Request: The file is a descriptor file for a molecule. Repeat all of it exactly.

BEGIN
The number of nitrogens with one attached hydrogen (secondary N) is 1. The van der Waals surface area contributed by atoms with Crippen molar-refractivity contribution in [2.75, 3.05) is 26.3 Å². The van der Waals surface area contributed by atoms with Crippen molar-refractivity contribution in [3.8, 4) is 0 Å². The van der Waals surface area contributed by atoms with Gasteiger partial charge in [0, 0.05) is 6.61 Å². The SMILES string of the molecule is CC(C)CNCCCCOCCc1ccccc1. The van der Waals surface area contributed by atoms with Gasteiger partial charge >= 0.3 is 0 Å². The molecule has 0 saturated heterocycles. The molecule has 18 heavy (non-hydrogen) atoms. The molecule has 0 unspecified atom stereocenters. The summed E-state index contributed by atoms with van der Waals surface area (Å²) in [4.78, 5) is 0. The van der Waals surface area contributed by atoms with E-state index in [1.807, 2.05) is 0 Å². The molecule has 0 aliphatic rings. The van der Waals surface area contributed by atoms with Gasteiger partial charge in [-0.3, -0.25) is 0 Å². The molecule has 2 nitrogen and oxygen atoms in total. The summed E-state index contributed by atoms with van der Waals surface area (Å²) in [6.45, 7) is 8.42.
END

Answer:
The number of nitrogens with one attached hydrogen (secondary N) is 1. The van der Waals surface area contributed by atoms with Crippen molar-refractivity contribution in [2.75, 3.05) is 26.3 Å². The van der Waals surface area contributed by atoms with Crippen molar-refractivity contribution in [3.8, 4) is 0 Å². The van der Waals surface area contributed by atoms with Gasteiger partial charge in [0, 0.05) is 6.61 Å². The SMILES string of the molecule is CC(C)CNCCCCOCCc1ccccc1. The van der Waals surface area contributed by atoms with Gasteiger partial charge >= 0.3 is 0 Å². The molecule has 0 saturated heterocycles. The molecule has 18 heavy (non-hydrogen) atoms. The molecule has 0 unspecified atom stereocenters. The summed E-state index contributed by atoms with van der Waals surface area (Å²) in [4.78, 5) is 0. The van der Waals surface area contributed by atoms with E-state index in [1.807, 2.05) is 0 Å². The molecule has 0 aliphatic rings. The van der Waals surface area contributed by atoms with Gasteiger partial charge in [-0.3, -0.25) is 0 Å². The molecule has 2 nitrogen and oxygen atoms in total. The summed E-state index contributed by atoms with van der Waals surface area (Å²) in [6.45, 7) is 8.42.